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SDSU Research Exposes How Criminals Use Emoticons To Stymie Law Enforcement
Jessica Whitney, SDSU’s top MSIS graduate for 2017 and management information systems professor, Dr. Murray Jennex have been able to “crack the code” used by criminals who place sex trafficking ads in online publications. They discovered that emoticons are now used by traffickers since they are better able to elude automated monitoring tools used by law enforcement.
The pair researched online advertising posted on the Backpage site for the San Diego,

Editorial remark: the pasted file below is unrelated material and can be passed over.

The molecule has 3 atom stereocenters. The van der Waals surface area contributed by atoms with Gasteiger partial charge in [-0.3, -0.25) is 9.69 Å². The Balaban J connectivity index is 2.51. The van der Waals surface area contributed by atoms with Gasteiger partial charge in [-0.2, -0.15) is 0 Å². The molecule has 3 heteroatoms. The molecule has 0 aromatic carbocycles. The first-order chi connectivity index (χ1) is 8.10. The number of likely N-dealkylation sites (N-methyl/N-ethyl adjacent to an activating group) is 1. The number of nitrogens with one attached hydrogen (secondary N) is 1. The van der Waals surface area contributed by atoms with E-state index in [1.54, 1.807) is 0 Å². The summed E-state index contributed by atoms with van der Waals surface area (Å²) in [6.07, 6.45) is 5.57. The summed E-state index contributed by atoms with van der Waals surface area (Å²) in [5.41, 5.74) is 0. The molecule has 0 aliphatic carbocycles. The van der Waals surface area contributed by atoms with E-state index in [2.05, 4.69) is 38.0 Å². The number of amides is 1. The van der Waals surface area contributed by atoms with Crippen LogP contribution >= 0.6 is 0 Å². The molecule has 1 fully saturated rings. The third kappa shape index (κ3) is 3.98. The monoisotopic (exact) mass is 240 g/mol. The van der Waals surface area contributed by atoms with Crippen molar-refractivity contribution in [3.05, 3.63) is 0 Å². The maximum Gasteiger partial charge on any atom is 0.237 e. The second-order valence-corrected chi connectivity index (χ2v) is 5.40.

Orange County and the Los Angeles regions of Southern California. They were able to
identify that a rose emoji identified the sale of services, a growing heart or cherries
indicated an underage trafficking victim, and a crown indicated restricted movements,
such as a house arrest.
“Once law enforcement was able to use automated online language processing tools to root out potential sex trafficking ads, the criminals had to evolve their messaging to avoid detection,” said Whitney. “The use of emoticons thwarts applications searching for certain words which keeps criminals keeps criminals in the business of trafficking their victims.”
The researchers are currently sharing their findings with law enforcement officials and presented their finding to other academics and to law enforcement during the fall of 2017.